David Davis Mansion home to Abraham Lincoln's strongest advocate
Grand manors make up the skylines of many Illinois communities, but the history encapsulated at the David Davis Mansion in Bloomington makes it stand out.
Built in 1872 on Bloomington's then-east side, the mansion was home to Judge David Davis and his wife, Sarah.
Davis served as judge of the state's Eighth Judicial Circuit Court, where he met and befriended an Illinois attorney by the name of Abraham Lincoln.
"Davis and Lincoln rode the entire circuit together," said Jeff Saulsbery, site manager for the mansion. "Davis had to ride the circuit because he was a judge, but Lincoln only did because he was driven to make something of himself."
Saulsbery said the duo spent plenty of time together, which led to Davis acting as "one of the biggest political operatives" in Lincoln becoming president.
"What Lincoln did for the Circuit and what the Circuit did for him is a large part of Illinois history. His time in Central Illinois is what led to him becoming the 16th president of the U.S. and saving the Union," said Guy Fraker, retired Bloomington attorney and Lincoln scholar.
At the Republican National Convention in Chicago in 1860, five candidates vied for the Republican nomination, including Lincoln, who was the least-known candidate among the group.
"The judge went to Chicago and secured hotel rooms for all the Illinois delegates and convinced them and others to vote for Lincoln," said Saulsbery.
Davis and his team used other tactics to boost Lincoln's name at the convention, and after the final vote was tallied, Lincoln was named Republican presidential nominee for the general election.
Without Davis's advocacy, Fraker said, Lincoln would not have become president.
"A lot of factors got Lincoln nominated, but the biggest factor was he had a friend like Davis who was a very skilled politician in 1860," said Fraker.
Fraker also touched on a side of Davis and Lincoln's relationship.
"After Lincoln was elected president, there were two openings on the Supreme Court. All the lawyers who knew Davis told Lincoln to take care of him and give him a seat. Lincoln never responded to any of that and their mutual friends were quite critical of his decision," said Fraker.
After a long wait, Lincoln finally appointed Davis as associate justice on the Supreme Court in 1862.
After Lincoln died, Davis said in a letter, "Lincoln was a peculiar man; he never asked my advice on any question. Sometimes I would talk to him and advise him; he would listen."
Davis so strongly supported Lincoln because of his "incredible integrity and intellectual honesty," said Fraker.
The David Davis Mansion was built after Lincoln was assassinated. But before his presidency, Lincoln visited the Davises at their previous home on the same grounds in Bloomington.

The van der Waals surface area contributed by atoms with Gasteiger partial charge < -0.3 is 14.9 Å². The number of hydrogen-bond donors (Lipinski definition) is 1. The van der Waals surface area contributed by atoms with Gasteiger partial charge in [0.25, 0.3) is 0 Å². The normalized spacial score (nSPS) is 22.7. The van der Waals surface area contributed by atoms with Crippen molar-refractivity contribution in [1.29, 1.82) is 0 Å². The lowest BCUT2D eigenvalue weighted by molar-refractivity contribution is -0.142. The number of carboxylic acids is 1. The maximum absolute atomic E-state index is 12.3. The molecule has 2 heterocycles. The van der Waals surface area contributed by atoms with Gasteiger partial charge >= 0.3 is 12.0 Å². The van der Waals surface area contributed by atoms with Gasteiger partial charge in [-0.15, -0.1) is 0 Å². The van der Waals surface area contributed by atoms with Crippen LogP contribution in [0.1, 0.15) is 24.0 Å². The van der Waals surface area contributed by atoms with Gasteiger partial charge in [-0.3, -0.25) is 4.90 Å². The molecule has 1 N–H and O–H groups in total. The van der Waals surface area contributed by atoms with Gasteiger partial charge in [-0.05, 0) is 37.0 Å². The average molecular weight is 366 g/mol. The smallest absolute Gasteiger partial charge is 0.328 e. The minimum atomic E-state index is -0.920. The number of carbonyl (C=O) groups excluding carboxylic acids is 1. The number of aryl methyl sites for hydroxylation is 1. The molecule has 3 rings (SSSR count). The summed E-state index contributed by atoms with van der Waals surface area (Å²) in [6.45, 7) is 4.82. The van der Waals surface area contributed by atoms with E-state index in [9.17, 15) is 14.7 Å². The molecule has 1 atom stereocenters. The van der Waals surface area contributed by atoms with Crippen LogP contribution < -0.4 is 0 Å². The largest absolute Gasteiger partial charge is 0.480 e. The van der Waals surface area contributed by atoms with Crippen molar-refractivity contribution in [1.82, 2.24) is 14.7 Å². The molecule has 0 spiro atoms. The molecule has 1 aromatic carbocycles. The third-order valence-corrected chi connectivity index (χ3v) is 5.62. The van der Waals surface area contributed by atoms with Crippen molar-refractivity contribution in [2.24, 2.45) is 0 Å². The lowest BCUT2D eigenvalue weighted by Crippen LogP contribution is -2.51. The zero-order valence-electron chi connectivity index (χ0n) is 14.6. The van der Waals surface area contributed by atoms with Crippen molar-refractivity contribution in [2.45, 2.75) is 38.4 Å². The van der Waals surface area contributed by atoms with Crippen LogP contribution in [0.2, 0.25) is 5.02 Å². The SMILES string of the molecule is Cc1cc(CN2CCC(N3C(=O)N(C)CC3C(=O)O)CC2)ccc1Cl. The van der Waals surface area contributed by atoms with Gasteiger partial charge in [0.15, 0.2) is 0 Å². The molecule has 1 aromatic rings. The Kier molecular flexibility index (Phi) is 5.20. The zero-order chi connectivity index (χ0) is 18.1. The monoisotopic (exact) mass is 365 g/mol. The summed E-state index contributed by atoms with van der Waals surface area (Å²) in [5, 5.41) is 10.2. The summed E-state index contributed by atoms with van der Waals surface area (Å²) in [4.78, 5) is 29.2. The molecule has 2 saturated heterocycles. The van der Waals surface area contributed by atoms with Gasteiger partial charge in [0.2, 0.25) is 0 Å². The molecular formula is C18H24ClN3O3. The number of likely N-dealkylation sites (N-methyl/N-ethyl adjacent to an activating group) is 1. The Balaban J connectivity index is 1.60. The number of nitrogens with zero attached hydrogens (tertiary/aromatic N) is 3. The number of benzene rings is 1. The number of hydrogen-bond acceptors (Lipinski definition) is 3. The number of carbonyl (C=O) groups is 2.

"The barn on the grounds is original to that first house owned by the Davises and the stable is exactly as it was 150 years ago. So, Lincoln's horse was stabled here in the barn," said Saulsbery.
Other outbuildings still standing on the 4-acre lot known as "Clover Lawn" include a wood house, two privies, a foaling shed, a carriage barn and an original flower garden.
Davis commissioned French architect Alfred Piquenard to complete the three-story, yellow brick, 36-room mansion for $75,000. The elaborate Victorian-style is a combination of Italianate and Second Empire architecture.
Piquenard also designed the capitol building in Springfield.
The mansion was well ahead of its time in terms of amenities. Indoor plumbing, hot and cold running water, central heat and gas lighting made up an impressive and modern estate.
The last ancestors of the Davis family donated the house to the state in 1960 and it was opened as a state historic site.
"The research into the history of the building started before a single brush of paint was put on the walls for restoration," said Saulsbery.
The state initiated $2.58 million to use for restoration of the site, and years of research and labor resulted in a grand reopening in 1992. Now, nearly 40,000 people tour the mansion each year.
In 2007, it was deemed one of the 150 greatest places in Illinois by the American Institute of Architects. The site is also on the National Register of Historic Places and is a designated National Historic Landmark.
"We are thought of as a museum, but we're really an educational institution. You know the old adage: 'You're doomed to repeat mistakes if you don't learn from history.' That holds true today and it makes institutions like this more important than ever. We've got to know our past if we're going to succeed in the future," said Saulsbery.
The mansion grounds, at 1000 E. Monroe Drive in Bloomington, are open for public tours from 9 a.m. to 4 p.m. Wednesday through Saturday. Admission is free, but donations are accepted.
Visitors watch a brief video on the history of the mansion at the visitors center before joining a 50-minute tour of the home, which delves into the lives of David and Sarah Davis, Lincoln and the Irish-Catholic servants who worked in the mansion.
For information, visit www.DavidDavisMansion.org.
• Julia Evelsizer can be reached at firstname.lastname@example.org. Illinois 200 is a project of the Illinois Press Association and the Illinois Associated Press Media Editors. Find previous stories at dailyherald.com/topics/Illinois-Bicentennial/.
Native American settlements thousands of years old, the battle over slavery, the transfer of influence from southern to northern Illinois, wars and riots, the gangsters and politicians and artists and athletes that shaped our state -- all are part of a yearlong series of articles to mark Illinois' bicentennial.
The Daily Herald and dozens of publications across the state are joining forces on the series, which will continue until Illinois' 200th birthday on Dec. 3. Find previous stories at dailyherald.com/topics/Illinois-Bicentennial/.